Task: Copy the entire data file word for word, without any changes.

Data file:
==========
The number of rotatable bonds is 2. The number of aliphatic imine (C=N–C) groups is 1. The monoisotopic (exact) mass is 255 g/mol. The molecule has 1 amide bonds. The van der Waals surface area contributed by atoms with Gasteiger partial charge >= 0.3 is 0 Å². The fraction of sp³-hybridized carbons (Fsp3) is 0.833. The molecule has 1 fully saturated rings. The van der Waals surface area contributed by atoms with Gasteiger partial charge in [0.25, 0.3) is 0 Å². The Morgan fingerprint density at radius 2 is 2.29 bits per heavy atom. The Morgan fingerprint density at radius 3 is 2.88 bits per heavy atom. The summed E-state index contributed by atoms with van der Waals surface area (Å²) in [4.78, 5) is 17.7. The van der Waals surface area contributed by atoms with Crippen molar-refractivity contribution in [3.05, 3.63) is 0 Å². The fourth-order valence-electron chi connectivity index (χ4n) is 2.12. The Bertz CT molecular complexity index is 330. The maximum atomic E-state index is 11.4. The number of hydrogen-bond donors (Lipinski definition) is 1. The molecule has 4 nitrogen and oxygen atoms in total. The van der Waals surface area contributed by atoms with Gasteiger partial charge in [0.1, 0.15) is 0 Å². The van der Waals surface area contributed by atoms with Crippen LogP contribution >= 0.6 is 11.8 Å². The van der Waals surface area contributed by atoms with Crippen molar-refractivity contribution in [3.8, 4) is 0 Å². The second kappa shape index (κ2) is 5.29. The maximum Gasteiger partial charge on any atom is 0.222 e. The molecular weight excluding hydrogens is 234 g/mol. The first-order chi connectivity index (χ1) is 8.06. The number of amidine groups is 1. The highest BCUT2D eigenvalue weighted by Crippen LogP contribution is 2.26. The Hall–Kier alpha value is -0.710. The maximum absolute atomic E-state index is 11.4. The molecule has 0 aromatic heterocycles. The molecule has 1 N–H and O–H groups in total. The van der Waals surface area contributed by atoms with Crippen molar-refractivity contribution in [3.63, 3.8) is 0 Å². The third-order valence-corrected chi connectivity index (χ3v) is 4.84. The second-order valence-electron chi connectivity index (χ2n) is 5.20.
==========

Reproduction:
The number of rotatable bonds is 2. The number of aliphatic imine (C=N–C) groups is 1. The monoisotopic (exact) mass is 255 g/mol. The molecule has 1 amide bonds. The van der Waals surface area contributed by atoms with Gasteiger partial charge >= 0.3 is 0 Å². The fraction of sp³-hybridized carbons (Fsp3) is 0.833. The molecule has 1 fully saturated rings. The van der Waals surface area contributed by atoms with Gasteiger partial charge in [0.25, 0.3) is 0 Å². The Morgan fingerprint density at radius 2 is 2.29 bits per heavy atom. The Morgan fingerprint density at radius 3 is 2.88 bits per heavy atom. The summed E-state index contributed by atoms with van der Waals surface area (Å²) in [4.78, 5) is 17.7. The van der Waals surface area contributed by atoms with Crippen molar-refractivity contribution in [3.05, 3.63) is 0 Å². The fourth-order valence-electron chi connectivity index (χ4n) is 2.12. The Bertz CT molecular complexity index is 330. The maximum atomic E-state index is 11.4. The number of hydrogen-bond donors (Lipinski definition) is 1. The molecule has 4 nitrogen and oxygen atoms in total. The van der Waals surface area contributed by atoms with Gasteiger partial charge in [0.1, 0.15) is 0 Å². The van der Waals surface area contributed by atoms with Crippen LogP contribution >= 0.6 is 11.8 Å². The van der Waals surface area contributed by atoms with Crippen molar-refractivity contribution in [3.8, 4) is 0 Å². The second kappa shape index (κ2) is 5.29. The maximum Gasteiger partial charge on any atom is 0.222 e. The molecular weight excluding hydrogens is 234 g/mol. The first-order chi connectivity index (χ1) is 8.06. The number of amidine groups is 1. The highest BCUT2D eigenvalue weighted by Crippen LogP contribution is 2.26. The Hall–Kier alpha value is -0.710. The maximum absolute atomic E-state index is 11.4. The molecule has 0 aromatic heterocycles. The molecule has 1 N–H and O–H groups in total. The van der Waals surface area contributed by atoms with Crippen molar-refractivity contribution in [3.63, 3.8) is 0 Å². The third-order valence-corrected chi connectivity index (χ3v) is 4.84. The second-order valence-electron chi connectivity index (χ2n) is 5.20.